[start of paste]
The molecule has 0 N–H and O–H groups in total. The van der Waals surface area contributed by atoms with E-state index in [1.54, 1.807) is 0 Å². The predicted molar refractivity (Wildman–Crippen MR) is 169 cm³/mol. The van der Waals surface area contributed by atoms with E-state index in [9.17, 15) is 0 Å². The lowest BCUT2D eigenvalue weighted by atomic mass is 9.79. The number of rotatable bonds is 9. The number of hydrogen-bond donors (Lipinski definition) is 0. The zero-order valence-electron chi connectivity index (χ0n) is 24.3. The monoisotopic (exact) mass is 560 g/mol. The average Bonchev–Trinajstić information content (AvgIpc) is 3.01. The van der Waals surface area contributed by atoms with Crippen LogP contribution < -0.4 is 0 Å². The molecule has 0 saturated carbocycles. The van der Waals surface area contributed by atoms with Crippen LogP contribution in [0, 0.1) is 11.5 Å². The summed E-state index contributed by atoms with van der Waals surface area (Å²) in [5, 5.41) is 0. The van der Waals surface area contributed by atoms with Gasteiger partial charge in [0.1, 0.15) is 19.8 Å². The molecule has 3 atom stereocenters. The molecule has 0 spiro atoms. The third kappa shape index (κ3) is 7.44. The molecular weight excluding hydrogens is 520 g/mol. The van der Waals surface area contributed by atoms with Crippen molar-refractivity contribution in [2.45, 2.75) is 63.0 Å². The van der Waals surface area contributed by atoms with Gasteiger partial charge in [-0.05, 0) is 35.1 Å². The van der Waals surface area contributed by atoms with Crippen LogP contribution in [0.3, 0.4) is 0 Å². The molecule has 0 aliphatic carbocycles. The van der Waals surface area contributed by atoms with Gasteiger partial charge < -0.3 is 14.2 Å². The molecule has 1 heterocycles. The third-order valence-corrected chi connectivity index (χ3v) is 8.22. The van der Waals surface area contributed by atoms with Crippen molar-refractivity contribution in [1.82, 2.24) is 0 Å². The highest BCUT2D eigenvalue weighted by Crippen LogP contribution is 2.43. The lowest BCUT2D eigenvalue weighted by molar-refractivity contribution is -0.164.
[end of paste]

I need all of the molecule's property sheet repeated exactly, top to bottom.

The molecule has 0 N–H and O–H groups in total. The van der Waals surface area contributed by atoms with E-state index in [1.54, 1.807) is 0 Å². The predicted molar refractivity (Wildman–Crippen MR) is 169 cm³/mol. The van der Waals surface area contributed by atoms with E-state index in [9.17, 15) is 0 Å². The lowest BCUT2D eigenvalue weighted by atomic mass is 9.79. The number of rotatable bonds is 9. The number of hydrogen-bond donors (Lipinski definition) is 0. The zero-order valence-electron chi connectivity index (χ0n) is 24.3. The monoisotopic (exact) mass is 560 g/mol. The average Bonchev–Trinajstić information content (AvgIpc) is 3.01. The van der Waals surface area contributed by atoms with Crippen LogP contribution < -0.4 is 0 Å². The molecule has 0 saturated carbocycles. The van der Waals surface area contributed by atoms with Crippen LogP contribution in [0, 0.1) is 11.5 Å². The summed E-state index contributed by atoms with van der Waals surface area (Å²) in [5, 5.41) is 0. The van der Waals surface area contributed by atoms with Gasteiger partial charge in [0.1, 0.15) is 19.8 Å². The molecule has 3 atom stereocenters. The molecule has 0 spiro atoms. The third kappa shape index (κ3) is 7.44. The molecular weight excluding hydrogens is 520 g/mol. The van der Waals surface area contributed by atoms with Crippen molar-refractivity contribution in [2.45, 2.75) is 63.0 Å². The van der Waals surface area contributed by atoms with Gasteiger partial charge in [-0.05, 0) is 35.1 Å². The van der Waals surface area contributed by atoms with Crippen LogP contribution in [0.3, 0.4) is 0 Å². The molecule has 0 aliphatic carbocycles. The van der Waals surface area contributed by atoms with Gasteiger partial charge < -0.3 is 14.2 Å². The molecule has 1 heterocycles. The third-order valence-corrected chi connectivity index (χ3v) is 8.22. The van der Waals surface area contributed by atoms with Crippen molar-refractivity contribution in [1.82, 2.24) is 0 Å². The highest BCUT2D eigenvalue weighted by Crippen LogP contribution is 2.43. The lowest BCUT2D eigenvalue weighted by molar-refractivity contribution is -0.164.